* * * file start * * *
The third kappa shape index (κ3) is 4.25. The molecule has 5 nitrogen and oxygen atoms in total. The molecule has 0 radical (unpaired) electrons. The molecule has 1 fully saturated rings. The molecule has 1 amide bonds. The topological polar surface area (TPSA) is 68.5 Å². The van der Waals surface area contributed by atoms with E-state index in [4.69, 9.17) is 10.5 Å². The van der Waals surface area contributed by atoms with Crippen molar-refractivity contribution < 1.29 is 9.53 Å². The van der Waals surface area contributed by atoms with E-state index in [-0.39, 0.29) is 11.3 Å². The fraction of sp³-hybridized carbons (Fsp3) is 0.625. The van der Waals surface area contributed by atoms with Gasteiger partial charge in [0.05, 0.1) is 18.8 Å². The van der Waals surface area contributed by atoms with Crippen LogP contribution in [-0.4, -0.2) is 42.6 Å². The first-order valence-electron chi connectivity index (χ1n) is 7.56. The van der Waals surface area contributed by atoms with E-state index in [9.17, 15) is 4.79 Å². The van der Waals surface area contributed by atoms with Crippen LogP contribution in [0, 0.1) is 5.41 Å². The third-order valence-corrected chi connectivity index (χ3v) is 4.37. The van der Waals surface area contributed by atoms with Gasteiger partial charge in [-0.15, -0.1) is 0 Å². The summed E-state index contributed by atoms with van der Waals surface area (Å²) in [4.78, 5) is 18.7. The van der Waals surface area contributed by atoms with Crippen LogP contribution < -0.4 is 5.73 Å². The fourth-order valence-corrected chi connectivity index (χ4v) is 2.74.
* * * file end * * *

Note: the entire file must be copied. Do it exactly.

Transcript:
The third kappa shape index (κ3) is 4.25. The molecule has 5 nitrogen and oxygen atoms in total. The molecule has 0 radical (unpaired) electrons. The molecule has 1 fully saturated rings. The molecule has 1 amide bonds. The topological polar surface area (TPSA) is 68.5 Å². The van der Waals surface area contributed by atoms with E-state index in [4.69, 9.17) is 10.5 Å². The van der Waals surface area contributed by atoms with Crippen molar-refractivity contribution < 1.29 is 9.53 Å². The van der Waals surface area contributed by atoms with E-state index in [-0.39, 0.29) is 11.3 Å². The fraction of sp³-hybridized carbons (Fsp3) is 0.625. The van der Waals surface area contributed by atoms with Gasteiger partial charge in [0.05, 0.1) is 18.8 Å². The van der Waals surface area contributed by atoms with Crippen LogP contribution in [-0.4, -0.2) is 42.6 Å². The first-order valence-electron chi connectivity index (χ1n) is 7.56. The van der Waals surface area contributed by atoms with E-state index in [9.17, 15) is 4.79 Å². The van der Waals surface area contributed by atoms with Crippen LogP contribution in [0, 0.1) is 5.41 Å². The third-order valence-corrected chi connectivity index (χ3v) is 4.37. The van der Waals surface area contributed by atoms with Gasteiger partial charge in [-0.15, -0.1) is 0 Å². The summed E-state index contributed by atoms with van der Waals surface area (Å²) in [4.78, 5) is 18.7. The van der Waals surface area contributed by atoms with Crippen LogP contribution < -0.4 is 5.73 Å². The fourth-order valence-corrected chi connectivity index (χ4v) is 2.74.